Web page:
Posts Tagged ‘Tony Blair’

Confronting Another Architect of War

Friday, September 19th, 2008

Yet again, Jon Stewart asks the questions no one else does and confronts another architect of the War in Iraq, the noted British liberal and former prime minister, Tony Blair.

Tony Blair: None of this is easy…

Jon Stewart: Look I know, and I do appreciate even having the conversation. No one believes they took the decisions lightly. The only point for me is: nineteen people flew into the towers; it seems hard for me to imagine that we could go to war enough to make the world safe enough that nineteen people wouldn’t want to do harm to us. So it seems we need to re-think a strategy that is less military-based and more [unintelligible].

This exchange comes towards the end of the interview with Blair, which overall, I don’t think was not one of Stewart’s best.

But the catharsis that comes when Jon Stewart confronts these powerful men and speaks common sense to these once formidable powers – it’s hard to describe. Somehow, it is as if he is doing more than anyone to hold the men and women who made the disastrous decisions that led to war in some way accountable.

Part 1 2 of interview with Blair

Part 2 1 of interview with Blair

As I wrote about Stewart confronting Douglas Feith earlier this year:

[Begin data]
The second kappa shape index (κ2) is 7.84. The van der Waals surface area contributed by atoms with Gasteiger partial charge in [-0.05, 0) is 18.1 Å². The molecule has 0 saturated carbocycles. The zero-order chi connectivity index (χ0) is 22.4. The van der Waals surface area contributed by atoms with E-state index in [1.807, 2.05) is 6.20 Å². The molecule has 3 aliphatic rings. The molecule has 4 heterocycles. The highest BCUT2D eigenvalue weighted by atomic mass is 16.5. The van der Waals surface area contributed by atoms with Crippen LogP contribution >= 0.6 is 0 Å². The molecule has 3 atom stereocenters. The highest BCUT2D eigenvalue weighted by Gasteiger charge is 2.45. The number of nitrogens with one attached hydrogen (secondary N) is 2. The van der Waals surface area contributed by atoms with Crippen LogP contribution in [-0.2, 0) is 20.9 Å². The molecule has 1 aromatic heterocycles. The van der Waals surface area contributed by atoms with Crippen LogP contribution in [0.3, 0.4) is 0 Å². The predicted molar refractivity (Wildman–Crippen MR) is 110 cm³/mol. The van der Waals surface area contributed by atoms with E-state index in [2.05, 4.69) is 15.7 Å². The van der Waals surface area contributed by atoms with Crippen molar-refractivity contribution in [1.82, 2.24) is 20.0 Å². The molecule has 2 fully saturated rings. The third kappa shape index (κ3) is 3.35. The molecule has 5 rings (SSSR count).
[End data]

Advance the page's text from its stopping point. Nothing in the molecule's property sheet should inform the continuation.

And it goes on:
I’m not sure if it should be so cathartic to see one of the planners of this misbegotten gamble scolded by a comedian. But it was.

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Columbus Day

Monday, October 8th, 2007

As we remember the beginnings of Western civilization on this continent, we almost must look to our legacy:

“Tell the world why you’re proud of America. Tell them when the Star-Spangled Banner starts, Americans get to their feet, Hispanics, Irish, Italians, Central Europeans, East Europeans, Jews, Muslims, white, Asian, black, those who go back to the early settlers and those whose English is the same as some New York cab driver’s I’ve dealt with … but whose sons and daughters could run for this Congress.
Tell them why Americans, one and all, stand upright and respectful. Not because some state official told them to, but because whatever race, color, class or creed they are, being American means being free. That’s why they’re proud.

As Britain knows, all predominant power seems for a time invincible, but, in fact, it is transient.

The question is: What do you leave behind?”

Tony Blair to the United States Congress in 2003.